Also in relation to the documents prepared for the hearing, there was a report from the head of the Research Promotion Section on the outline of the international symposium planned to be held during the final year of the program. The suggested theme is “New Frontiers of Integrated Area Studies: Field Stations for Dynamic Research and Graduate Education, and Expansion of International Networks,” as this incorporates the two pillars of the program, i.e., the field stations and the Center for Integrated Area Studies. The plan is to hold it in Kyoto in mid November 2006, with about 200 participants including invited scholars from abroad. This may seem a little premature, but there was some discussion of the venue and schedule, as well as the place for the reception.

From the Research Promotion Section, there was also a report on the state of applications for the budget for promoting the holding of workshops and seminars inside and outside Japan, and how to deal with these applications in the future.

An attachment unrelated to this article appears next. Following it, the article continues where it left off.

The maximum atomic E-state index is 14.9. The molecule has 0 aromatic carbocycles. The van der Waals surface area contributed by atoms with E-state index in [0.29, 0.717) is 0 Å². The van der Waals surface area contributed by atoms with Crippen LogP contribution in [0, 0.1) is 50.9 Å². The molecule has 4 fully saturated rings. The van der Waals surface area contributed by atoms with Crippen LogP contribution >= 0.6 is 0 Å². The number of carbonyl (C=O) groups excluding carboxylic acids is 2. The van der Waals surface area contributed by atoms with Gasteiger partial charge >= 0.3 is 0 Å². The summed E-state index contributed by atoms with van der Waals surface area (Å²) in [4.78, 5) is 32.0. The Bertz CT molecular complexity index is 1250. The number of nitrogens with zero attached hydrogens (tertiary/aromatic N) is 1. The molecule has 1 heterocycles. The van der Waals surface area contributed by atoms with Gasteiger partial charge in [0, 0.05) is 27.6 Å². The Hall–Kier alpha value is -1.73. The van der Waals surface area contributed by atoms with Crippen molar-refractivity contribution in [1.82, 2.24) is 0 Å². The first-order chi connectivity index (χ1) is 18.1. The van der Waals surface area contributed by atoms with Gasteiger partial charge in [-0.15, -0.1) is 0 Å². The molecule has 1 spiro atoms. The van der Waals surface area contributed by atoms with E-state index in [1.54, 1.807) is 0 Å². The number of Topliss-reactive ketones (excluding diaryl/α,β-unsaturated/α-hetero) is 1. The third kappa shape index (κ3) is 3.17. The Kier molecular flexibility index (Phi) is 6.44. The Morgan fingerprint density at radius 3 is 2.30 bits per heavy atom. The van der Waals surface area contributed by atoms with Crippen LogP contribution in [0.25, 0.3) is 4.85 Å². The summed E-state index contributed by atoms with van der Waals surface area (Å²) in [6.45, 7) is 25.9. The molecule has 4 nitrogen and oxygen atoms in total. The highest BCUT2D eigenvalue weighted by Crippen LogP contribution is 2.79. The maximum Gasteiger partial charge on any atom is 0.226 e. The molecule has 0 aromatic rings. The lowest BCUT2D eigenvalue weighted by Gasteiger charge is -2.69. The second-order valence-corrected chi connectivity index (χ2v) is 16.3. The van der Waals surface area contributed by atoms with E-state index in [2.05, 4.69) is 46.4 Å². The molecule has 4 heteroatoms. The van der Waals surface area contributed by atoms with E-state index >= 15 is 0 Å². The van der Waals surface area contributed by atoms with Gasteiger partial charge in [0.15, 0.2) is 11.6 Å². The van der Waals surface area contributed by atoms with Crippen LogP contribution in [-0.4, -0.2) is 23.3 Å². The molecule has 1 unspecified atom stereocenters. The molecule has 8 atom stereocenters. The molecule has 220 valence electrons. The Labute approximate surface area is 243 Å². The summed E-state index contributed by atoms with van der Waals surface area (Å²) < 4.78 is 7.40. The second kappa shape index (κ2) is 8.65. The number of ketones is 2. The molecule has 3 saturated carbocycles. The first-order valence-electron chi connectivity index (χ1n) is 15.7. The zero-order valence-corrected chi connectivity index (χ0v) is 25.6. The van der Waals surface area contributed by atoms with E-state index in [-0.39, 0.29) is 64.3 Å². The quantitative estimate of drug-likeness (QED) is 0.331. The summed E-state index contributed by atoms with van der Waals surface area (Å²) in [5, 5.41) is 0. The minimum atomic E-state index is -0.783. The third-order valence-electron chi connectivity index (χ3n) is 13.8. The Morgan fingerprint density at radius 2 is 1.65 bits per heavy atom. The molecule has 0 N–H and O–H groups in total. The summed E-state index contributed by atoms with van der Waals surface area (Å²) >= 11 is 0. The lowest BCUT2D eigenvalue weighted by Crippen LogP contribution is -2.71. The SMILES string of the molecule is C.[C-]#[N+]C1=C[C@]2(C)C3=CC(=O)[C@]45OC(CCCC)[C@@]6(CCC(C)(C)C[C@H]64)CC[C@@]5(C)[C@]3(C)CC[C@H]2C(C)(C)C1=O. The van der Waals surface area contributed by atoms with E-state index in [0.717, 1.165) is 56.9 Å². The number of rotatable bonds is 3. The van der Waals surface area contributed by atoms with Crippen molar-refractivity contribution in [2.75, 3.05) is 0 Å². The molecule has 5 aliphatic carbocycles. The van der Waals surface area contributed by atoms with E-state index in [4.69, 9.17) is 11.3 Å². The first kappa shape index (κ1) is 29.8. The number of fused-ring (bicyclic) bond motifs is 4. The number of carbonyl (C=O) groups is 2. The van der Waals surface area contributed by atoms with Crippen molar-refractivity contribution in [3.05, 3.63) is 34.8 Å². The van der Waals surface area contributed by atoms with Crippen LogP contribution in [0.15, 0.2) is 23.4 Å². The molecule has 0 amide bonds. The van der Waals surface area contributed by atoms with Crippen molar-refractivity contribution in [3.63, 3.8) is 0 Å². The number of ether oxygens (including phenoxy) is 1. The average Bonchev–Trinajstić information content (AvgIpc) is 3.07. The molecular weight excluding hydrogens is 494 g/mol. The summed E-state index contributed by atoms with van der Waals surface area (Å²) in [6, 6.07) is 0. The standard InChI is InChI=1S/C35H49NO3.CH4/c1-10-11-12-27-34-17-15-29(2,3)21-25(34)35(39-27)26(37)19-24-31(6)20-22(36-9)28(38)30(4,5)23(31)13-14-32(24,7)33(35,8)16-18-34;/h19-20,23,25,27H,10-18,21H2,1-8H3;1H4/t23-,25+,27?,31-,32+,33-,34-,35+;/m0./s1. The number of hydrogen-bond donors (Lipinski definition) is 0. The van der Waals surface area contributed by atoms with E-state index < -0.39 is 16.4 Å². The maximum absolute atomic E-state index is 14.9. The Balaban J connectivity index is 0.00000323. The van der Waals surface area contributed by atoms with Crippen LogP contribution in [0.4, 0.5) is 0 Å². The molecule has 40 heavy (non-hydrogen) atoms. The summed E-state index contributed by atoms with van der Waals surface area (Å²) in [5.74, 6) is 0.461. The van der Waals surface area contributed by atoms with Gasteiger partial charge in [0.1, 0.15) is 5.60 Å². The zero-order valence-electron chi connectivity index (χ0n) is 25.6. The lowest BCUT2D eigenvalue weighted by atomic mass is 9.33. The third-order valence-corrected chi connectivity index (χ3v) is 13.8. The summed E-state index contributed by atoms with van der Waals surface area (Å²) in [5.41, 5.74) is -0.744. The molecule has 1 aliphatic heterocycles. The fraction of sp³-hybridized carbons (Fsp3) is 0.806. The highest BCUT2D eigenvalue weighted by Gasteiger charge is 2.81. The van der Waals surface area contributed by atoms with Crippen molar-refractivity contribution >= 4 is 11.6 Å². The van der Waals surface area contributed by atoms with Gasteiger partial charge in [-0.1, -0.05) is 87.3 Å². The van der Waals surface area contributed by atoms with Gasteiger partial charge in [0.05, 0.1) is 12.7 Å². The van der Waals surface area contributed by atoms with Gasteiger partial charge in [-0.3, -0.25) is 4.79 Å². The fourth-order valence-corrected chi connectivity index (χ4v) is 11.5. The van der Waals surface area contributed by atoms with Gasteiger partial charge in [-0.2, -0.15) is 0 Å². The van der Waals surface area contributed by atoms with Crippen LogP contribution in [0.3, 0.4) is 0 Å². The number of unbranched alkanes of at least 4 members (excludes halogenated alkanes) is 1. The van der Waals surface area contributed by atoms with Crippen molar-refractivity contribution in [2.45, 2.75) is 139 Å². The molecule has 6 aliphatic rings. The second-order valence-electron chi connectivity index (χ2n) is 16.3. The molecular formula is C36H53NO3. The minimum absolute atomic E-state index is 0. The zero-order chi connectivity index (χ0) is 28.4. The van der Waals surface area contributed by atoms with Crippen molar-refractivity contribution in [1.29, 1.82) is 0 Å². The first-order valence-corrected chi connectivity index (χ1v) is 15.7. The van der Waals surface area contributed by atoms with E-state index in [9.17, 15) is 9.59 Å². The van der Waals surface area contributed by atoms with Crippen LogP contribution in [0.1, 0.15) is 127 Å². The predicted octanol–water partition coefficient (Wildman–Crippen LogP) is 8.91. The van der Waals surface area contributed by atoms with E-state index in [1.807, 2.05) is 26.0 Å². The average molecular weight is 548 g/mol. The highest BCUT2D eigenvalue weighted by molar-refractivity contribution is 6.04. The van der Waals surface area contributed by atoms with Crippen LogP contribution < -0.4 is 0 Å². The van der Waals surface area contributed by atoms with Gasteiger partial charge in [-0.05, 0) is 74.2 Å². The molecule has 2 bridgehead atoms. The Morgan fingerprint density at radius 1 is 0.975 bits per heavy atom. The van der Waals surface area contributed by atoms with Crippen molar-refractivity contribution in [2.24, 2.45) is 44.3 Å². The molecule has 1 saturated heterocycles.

Another important report item concerned the staff and responsibilities within the Secretariat and the Network Section. This involves responsibilities of the administrative assistants in both sections. Now that the program has entered its third year, and it has become possible to clearly grasp the tasks of the secretariat and website maintenance, it was recommended that the staff responsibilities, which used to be defined by “rule of thumb,” be made more clear than in the past. In the future, there will be a need for “administrative guidance,” so that all the members of the program become fully aware of the staff responsibilities, and can ask people to do certain tasks in accordance with a list of staff responsibilities.

In addition, there was a report from the Network Section that it will soon introduce Share360, a Web-based collaboration suite developed by Cybozu, Inc. This groupware program will allow for electronic meetings, bulletin boards, and file management, etc., by user groups, and will be useful in allowing exchanges of information by the various research groups, and in the collection of documents.